BER Value for Money Questions Remain

Brad Orgill’s spirited defence of the work being undertaken by the Building the Education Revolution (BER) Implementation Taskforce, of which he is chairman, in the Weekend Australian, 6-7 Nov 2010, sadly papered over more issues than it addressed.

That’s a pity because in my dealings with Brad Orgill on the problems encountered by our school with respect to the BER I found him to be very receptive to our concerns and less defensive about the role of his Taskforce.

In his article, “Schools Happy to Get Value for Money”, Orgill cites three examples of schools that appear to have achieved a satisfactory value for money outcome primarily as a consequence of his Taskforce’s intervention. That should sound alarm bells more than be the basis of self-congratulatory praise. Isn’t that fact an indictment of how state education authorities have handled the BER?

In citing that only 3 per cent of schools raised complaints with the Taskforce does Orgill seriously believe that this is an accurate reflection of the level of dissatisfaction amongst schools? By his admission only 36 per cent of projects nationally have been completed to date.

In Victoria, the second most populous state, by June 30, 2010, according to the Victorian Auditor-General, only 62 per cent of projects had even commenced, let alone been completed. How can schools be realistically expected to know whether they are getting value for money before their projects are completed? Disturbingly, Orgill concedes that “complaint validity is high”.

The challenge of ascertaining value for money was always going to be difficult for the Orgill Taskforce. Hastily cobbled together by the Prime Minister in the wake of her embarrassingly flawed Auditor-General’s Inquiry, Brad Orgill and his team have been placed in an invidious position. Given that the Taskforce must produce it first full report within weeks, long before most projects are completed, its conclusions with respect to value for money issue can be little more than speculative.

On the issue of criteria by which value for money issues are being evaluated by the Taskforce, Orgill defends the definition used as follows – “We have a adopted a definition we think lines up with how most people may assess it. For a school project we look at the quality of the product, the cost and whether it was delivered on time”.

I beg to differ! How many government schools across Australia had to be convinced one way or the other to accept a building not of their choice or primary need? How does Brad Orgill factor this into his value for money equation?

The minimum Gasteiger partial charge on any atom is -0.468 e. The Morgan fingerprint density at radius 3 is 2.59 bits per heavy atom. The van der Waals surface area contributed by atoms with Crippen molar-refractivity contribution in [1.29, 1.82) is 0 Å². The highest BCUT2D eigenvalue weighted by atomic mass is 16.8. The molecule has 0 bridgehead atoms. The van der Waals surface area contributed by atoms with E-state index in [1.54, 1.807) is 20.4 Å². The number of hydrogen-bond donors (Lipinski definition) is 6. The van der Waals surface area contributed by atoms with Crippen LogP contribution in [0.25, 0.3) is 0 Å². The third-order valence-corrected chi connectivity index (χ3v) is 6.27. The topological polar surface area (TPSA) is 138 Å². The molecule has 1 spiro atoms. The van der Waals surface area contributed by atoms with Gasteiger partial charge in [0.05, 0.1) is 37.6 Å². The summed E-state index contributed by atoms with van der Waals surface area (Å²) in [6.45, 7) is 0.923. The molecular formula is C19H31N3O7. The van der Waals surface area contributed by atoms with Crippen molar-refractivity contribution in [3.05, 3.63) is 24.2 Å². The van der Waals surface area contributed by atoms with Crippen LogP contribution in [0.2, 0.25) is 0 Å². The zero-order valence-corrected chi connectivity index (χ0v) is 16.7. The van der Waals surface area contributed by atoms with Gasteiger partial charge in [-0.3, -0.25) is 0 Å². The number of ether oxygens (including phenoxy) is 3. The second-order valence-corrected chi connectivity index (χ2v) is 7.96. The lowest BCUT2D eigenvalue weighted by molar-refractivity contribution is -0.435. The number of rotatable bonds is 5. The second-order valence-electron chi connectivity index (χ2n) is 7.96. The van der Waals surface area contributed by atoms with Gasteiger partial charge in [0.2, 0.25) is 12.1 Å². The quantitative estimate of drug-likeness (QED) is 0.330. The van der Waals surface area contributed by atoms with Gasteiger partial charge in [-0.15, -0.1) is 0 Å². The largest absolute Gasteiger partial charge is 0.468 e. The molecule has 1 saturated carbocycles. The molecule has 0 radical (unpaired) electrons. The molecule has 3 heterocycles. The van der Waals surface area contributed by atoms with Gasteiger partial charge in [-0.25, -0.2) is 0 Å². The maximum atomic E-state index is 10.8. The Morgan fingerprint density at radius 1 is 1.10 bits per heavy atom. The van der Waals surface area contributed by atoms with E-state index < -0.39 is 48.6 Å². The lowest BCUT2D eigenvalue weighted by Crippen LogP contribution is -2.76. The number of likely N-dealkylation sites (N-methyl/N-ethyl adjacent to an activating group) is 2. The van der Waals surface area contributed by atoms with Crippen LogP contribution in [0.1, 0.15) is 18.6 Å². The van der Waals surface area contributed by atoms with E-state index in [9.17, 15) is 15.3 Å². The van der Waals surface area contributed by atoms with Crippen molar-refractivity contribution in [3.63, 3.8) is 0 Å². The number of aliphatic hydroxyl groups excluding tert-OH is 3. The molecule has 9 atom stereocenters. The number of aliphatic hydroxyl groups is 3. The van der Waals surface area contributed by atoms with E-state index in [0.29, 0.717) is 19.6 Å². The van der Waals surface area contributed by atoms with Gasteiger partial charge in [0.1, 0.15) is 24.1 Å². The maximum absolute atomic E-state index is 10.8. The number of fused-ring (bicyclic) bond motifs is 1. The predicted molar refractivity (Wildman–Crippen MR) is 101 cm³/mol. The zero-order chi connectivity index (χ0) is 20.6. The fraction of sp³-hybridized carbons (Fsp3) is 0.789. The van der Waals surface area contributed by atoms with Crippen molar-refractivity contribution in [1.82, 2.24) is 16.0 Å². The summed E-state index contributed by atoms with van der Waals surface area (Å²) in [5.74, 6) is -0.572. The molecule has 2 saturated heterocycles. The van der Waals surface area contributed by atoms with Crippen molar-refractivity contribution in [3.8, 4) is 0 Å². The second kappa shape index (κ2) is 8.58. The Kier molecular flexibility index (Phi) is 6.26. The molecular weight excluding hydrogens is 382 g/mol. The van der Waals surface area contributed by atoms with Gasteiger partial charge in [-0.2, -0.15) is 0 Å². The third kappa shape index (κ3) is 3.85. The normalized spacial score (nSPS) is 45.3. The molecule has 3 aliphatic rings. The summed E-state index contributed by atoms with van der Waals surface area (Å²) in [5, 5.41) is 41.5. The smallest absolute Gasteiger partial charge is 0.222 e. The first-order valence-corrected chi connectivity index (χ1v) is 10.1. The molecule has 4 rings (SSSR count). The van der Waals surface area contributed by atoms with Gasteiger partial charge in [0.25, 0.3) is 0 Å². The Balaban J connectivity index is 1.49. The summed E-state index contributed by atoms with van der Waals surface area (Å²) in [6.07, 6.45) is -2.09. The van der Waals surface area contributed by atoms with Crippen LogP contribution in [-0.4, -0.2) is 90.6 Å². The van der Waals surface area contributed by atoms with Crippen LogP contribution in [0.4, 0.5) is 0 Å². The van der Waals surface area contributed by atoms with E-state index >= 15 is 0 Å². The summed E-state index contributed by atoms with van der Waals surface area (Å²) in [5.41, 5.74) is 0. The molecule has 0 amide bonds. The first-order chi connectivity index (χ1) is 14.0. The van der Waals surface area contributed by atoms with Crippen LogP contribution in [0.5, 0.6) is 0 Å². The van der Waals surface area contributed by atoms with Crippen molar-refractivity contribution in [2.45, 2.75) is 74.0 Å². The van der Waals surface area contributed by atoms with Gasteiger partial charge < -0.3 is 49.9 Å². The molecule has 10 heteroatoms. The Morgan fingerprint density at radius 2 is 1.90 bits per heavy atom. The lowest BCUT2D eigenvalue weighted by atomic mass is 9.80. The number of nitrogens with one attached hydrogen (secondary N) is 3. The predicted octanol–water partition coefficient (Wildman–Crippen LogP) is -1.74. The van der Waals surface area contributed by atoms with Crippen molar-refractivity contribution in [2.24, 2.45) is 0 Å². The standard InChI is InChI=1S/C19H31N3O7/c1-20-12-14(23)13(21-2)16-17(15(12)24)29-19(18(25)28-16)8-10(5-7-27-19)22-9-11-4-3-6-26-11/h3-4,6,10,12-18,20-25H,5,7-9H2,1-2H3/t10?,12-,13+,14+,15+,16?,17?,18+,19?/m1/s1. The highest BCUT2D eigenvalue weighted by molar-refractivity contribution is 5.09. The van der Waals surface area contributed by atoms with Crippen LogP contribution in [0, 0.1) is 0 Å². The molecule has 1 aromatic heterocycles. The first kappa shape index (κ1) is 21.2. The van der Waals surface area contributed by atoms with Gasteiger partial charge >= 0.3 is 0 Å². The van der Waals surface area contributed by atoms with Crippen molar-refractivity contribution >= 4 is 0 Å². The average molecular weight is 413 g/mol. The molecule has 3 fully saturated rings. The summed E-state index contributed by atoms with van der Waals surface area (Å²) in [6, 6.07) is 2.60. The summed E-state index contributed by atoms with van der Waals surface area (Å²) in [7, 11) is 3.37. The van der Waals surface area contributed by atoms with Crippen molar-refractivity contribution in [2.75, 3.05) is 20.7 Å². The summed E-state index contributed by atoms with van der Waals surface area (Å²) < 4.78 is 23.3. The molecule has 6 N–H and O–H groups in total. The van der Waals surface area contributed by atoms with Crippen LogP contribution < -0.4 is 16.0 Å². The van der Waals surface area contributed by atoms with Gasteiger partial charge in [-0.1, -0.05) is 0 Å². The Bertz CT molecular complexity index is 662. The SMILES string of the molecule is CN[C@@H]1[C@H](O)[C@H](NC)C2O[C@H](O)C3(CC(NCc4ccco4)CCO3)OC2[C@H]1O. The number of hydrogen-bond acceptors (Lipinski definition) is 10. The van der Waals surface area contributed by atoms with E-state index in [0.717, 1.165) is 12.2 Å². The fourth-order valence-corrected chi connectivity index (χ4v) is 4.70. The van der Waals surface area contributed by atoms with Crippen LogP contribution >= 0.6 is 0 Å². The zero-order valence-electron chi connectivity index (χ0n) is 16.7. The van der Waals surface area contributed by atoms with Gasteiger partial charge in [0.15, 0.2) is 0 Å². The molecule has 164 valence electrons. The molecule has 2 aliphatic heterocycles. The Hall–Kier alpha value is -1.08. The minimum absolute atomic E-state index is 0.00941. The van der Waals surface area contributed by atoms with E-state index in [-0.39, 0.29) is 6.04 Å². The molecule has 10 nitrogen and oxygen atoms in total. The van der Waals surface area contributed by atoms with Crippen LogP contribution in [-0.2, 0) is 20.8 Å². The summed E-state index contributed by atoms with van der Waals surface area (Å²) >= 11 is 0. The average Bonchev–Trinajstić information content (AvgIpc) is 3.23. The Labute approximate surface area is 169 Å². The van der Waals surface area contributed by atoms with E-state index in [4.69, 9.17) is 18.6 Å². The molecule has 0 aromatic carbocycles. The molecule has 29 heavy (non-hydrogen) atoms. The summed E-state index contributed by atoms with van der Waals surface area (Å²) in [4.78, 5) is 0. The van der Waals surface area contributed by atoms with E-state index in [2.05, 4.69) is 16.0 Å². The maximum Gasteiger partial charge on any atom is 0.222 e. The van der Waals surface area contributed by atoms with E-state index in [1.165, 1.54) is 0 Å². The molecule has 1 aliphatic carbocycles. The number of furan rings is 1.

One of the more contentious issues that came of the BER program was that of school empowerment in the decision-making process. Non-government schools by and large enjoyed a far greater degree of self-determination with respect to their BER project.

A substantial body of anecdotal evidence strongly indicates that non-government schools have achieved better value for money outcomes than government schools, despite Brad Orgill’s current coyness on the matter. If that proves to be the case, then our Prime Minister, Julia Gillard, will suffer the ignominy of having short changed a generation of public school kids of the quality of facilities she has bestowed on the private schools.

On this issue of school empowerment, Brad Orgill concedes that in Tasmania and South Australia where public schools had greater involvement in the decision-making process for their BER projects, the outcomes appear to have been very good. What then about the eastern states? NSW appears to have been a BER basket case for many public schools and in my state, Victoria, the Brumby government has ducked for cover time and time again under the guise of “commercial in confidence” issues, refusing to make public tender details for BER projects.

Transparency has been a non-existent phenomenon for Victorian government schools. How then can Brad Orgill claim with any confidence, as he did at a recent Senate committee hearing in Canberra that outside of NSW the program looks to have been very well implemented? Then there is Queensland!

At considerable cost to our school we had the template designs and management costs scrutinised by an independent quantity surveyor and a local project management firm. The inescapable conclusion from their work, which was made available to the Orgill Taskforce, was that any Victorian government school that was receiving a template facility could not possibly be receiving anywhere near the potential value for money that the private schools enjoyed.

Indeed, Brad Orgill commented to me at the time of his visit to our school that our research confirmed his view that the level of management of BER projects by state authorities was more befitting that of $50 million projects rather than $1 million to $3 million projects. It is to be hoped that he remembers such observations when preparing his full report.

The Orgill Taskforce deserves credit for extracting assurances from relevant education authorities that school principals will not be punished in any way for talking with them. Indeed it is instructive to note that some have still chosen to speak only on condition of anonymity. Brad Orgill nonetheless does damage his credibility on this issue when he chose to deny any knowledge about bullying claims at the recent Senate Inquiry. Perhaps he has forgotten his visit to our school earlier this year and our recent conversations on the matter.

As Brad Orgill prepares to release his Taskforce’s full report on the BER perhaps it would be wise for him to reflect on what sort of value for money he is providing to all Australians, not just to Julia Gillard. After all $14 million should buy considerable value for money for taxpayers!

Henry Grossek
Principal, Berwick Lodge Primary School
Melbourne, Victoria

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